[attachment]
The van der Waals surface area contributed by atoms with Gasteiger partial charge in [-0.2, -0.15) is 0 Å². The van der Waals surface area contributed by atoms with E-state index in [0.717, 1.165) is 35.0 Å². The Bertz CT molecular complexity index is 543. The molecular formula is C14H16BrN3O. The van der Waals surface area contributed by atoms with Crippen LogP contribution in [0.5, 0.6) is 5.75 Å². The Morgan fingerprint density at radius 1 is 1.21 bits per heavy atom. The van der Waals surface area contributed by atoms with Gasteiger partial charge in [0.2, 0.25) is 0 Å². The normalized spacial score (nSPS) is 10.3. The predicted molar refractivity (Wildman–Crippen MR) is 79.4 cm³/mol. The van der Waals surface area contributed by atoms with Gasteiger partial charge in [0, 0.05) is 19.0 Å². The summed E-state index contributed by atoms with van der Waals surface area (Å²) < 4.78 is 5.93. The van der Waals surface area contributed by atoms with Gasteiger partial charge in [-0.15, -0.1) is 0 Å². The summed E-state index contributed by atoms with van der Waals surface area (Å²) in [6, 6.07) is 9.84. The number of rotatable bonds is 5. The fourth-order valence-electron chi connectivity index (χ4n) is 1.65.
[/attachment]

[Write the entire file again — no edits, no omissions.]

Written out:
The van der Waals surface area contributed by atoms with Gasteiger partial charge in [-0.2, -0.15) is 0 Å². The van der Waals surface area contributed by atoms with E-state index in [0.717, 1.165) is 35.0 Å². The Bertz CT molecular complexity index is 543. The molecular formula is C14H16BrN3O. The van der Waals surface area contributed by atoms with Crippen LogP contribution in [0.5, 0.6) is 5.75 Å². The Morgan fingerprint density at radius 1 is 1.21 bits per heavy atom. The van der Waals surface area contributed by atoms with Gasteiger partial charge in [0.2, 0.25) is 0 Å². The normalized spacial score (nSPS) is 10.3. The predicted molar refractivity (Wildman–Crippen MR) is 79.4 cm³/mol. The van der Waals surface area contributed by atoms with Gasteiger partial charge in [0, 0.05) is 19.0 Å². The summed E-state index contributed by atoms with van der Waals surface area (Å²) < 4.78 is 5.93. The van der Waals surface area contributed by atoms with Gasteiger partial charge in [-0.15, -0.1) is 0 Å². The summed E-state index contributed by atoms with van der Waals surface area (Å²) in [6, 6.07) is 9.84. The number of rotatable bonds is 5. The fourth-order valence-electron chi connectivity index (χ4n) is 1.65.